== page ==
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When Sherman Rink burnt down in 1915, Calgary was left without a major arena with which to host dances, horse shows, curling and ice hockey. Lloyd Turner hustled to get a temporary outdoor space built across the street, but World War I sidetracked efforts for a permanent solution.

But once the war ended, hockey found a new home in Calgary: the Victoria Arena.

Located roughly on the spot where the Scotiabank Saddledome currently sits – the east end of Victoria Park along the Elbow River, just north of the horse barns – Victoria Arena was part of the larger Victoria Pavilion, built originally as a horse pavilion and opened in May 1912. It was used as a staging and training area during World War I and taken over full-time by the City of Calgary in 1918. Ice was put in that year and hockey shifted to Victoria Park (where it’s been ever since).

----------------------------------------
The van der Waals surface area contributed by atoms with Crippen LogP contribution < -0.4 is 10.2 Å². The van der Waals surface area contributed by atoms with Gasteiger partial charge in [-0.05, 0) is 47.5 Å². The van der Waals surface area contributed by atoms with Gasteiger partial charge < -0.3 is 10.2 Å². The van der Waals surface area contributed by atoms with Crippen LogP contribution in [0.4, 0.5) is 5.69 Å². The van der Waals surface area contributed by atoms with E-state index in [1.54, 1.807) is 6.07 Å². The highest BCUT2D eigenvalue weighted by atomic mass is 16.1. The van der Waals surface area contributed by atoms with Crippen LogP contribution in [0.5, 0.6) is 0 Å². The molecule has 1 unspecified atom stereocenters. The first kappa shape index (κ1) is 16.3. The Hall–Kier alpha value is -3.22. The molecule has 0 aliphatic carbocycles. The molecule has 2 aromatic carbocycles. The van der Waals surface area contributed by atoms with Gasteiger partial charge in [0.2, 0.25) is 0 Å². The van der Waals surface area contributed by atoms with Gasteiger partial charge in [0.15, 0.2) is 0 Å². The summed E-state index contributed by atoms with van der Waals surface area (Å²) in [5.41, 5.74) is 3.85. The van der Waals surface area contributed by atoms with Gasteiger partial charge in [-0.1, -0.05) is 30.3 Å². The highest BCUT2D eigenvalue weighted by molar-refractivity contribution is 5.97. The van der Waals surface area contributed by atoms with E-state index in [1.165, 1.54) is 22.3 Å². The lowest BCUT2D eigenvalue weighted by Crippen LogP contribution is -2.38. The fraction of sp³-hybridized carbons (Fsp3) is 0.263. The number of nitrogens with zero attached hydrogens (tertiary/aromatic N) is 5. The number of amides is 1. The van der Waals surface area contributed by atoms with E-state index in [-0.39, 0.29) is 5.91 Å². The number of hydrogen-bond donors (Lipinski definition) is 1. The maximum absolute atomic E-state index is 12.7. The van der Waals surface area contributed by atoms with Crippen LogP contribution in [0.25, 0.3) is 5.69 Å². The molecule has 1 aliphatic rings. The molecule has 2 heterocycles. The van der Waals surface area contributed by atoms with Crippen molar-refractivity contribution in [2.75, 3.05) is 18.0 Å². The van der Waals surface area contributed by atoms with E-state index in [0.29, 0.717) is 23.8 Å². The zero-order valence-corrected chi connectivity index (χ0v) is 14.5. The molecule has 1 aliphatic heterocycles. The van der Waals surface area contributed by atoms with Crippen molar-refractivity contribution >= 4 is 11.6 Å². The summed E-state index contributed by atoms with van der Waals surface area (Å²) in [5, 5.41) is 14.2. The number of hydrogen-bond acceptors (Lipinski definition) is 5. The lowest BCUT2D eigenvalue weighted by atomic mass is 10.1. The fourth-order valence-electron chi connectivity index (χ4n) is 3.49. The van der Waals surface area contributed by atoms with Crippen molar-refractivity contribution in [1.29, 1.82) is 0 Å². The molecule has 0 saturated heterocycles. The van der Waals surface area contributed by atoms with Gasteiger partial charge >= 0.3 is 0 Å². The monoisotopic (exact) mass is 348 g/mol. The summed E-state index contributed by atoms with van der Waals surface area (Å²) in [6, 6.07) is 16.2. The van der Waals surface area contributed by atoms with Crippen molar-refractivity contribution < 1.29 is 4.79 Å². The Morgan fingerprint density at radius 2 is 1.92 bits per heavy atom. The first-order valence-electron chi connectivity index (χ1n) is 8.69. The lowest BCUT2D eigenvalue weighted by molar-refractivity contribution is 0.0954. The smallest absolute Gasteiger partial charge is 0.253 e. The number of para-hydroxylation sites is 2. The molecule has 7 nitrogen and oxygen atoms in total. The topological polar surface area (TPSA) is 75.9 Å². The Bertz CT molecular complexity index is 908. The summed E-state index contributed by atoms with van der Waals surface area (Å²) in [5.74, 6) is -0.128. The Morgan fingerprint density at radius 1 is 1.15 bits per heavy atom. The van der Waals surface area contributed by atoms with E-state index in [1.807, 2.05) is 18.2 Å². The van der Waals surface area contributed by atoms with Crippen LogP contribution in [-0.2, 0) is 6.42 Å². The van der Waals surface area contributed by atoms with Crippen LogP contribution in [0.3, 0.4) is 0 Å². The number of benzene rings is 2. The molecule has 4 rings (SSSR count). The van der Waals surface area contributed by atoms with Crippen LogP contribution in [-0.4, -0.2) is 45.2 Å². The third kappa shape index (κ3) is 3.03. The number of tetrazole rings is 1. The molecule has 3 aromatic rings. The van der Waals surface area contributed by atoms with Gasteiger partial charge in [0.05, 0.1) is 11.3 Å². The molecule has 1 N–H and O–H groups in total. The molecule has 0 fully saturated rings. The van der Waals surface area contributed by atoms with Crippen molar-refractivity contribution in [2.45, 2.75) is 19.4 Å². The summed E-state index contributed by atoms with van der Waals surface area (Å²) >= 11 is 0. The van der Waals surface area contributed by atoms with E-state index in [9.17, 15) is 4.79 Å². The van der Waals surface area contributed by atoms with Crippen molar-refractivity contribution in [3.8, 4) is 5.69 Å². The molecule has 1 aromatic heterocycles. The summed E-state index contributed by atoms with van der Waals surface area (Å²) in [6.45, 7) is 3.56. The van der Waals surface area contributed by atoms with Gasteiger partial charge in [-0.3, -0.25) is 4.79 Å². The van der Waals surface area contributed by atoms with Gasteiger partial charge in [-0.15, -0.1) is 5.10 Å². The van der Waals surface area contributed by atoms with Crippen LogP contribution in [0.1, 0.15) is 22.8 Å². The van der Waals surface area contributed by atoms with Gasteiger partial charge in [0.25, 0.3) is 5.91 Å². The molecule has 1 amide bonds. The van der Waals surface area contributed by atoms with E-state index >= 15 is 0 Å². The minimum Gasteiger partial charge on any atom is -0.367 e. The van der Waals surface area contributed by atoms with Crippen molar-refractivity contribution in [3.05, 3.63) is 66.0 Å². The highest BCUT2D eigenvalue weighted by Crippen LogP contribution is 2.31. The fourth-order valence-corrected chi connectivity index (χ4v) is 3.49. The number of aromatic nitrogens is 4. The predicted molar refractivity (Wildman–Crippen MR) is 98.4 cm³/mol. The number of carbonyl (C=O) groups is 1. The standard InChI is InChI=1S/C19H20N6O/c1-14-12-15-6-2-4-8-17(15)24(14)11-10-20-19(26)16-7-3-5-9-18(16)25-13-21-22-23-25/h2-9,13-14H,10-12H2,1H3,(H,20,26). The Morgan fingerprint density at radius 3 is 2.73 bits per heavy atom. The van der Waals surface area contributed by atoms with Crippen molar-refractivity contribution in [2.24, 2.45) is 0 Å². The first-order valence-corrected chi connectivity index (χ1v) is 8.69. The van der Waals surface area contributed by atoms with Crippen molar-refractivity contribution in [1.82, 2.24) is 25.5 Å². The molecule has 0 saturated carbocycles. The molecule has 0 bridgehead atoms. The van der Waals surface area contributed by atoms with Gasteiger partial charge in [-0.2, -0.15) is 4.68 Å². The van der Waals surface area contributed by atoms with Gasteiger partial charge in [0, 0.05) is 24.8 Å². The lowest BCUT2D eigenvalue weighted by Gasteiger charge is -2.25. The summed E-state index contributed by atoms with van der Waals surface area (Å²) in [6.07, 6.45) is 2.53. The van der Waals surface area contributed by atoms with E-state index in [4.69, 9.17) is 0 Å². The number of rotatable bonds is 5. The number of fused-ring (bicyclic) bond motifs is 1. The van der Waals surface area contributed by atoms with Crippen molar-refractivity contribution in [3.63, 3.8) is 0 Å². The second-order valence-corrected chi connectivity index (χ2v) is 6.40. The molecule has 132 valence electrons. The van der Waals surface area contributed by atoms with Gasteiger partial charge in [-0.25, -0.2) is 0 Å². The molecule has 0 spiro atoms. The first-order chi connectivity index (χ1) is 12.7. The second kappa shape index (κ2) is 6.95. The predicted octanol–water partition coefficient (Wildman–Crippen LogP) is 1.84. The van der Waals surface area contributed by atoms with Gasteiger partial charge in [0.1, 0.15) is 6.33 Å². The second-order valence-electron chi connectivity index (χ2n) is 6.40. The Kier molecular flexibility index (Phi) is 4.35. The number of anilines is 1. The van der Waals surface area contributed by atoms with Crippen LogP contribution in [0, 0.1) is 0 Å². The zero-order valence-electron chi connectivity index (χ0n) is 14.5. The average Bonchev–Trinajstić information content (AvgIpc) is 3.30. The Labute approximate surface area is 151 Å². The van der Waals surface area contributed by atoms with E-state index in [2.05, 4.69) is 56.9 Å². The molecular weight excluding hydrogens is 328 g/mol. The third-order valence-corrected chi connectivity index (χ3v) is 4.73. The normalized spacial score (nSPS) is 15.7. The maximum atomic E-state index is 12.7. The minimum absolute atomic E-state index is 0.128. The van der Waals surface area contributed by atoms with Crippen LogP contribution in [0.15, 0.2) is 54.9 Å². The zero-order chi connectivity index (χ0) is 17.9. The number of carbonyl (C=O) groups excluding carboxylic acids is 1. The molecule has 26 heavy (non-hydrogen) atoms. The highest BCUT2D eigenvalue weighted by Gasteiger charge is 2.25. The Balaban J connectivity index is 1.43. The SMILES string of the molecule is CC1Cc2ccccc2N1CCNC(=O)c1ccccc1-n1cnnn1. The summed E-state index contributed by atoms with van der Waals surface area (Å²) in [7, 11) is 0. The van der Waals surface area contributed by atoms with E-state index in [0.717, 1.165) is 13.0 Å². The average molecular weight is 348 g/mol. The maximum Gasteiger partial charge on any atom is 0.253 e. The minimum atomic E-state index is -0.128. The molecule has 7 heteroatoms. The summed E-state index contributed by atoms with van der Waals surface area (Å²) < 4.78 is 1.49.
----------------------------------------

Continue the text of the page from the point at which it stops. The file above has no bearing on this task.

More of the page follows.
Ice was initially seasonal until Turner took over management of the building in 1931. Artificial ice was installed in 1932, making the facility even more useful and busy. However, over the years it’s usefulness added to wear and tear, and it developed a reputation as a bit of a fire hazard by the 1940s – it was a big, old, wooden structure, after all.

Building a new major arena became a priority and in late 1950 the Stampede Corral opened across the street, just to the west of Victoria Arena. The arena was primarily used for horse shows before a planned demolition in 1961. However, the demolition wasn’t completed: the building burnt down in November 1961 under suspicious circumstances. The fire department concluded it was deliberately set.

Yes, the first two major arenas in a city that hosts an NHL team called the Flames both burnt down. History, it seems, is not without a sense of humour.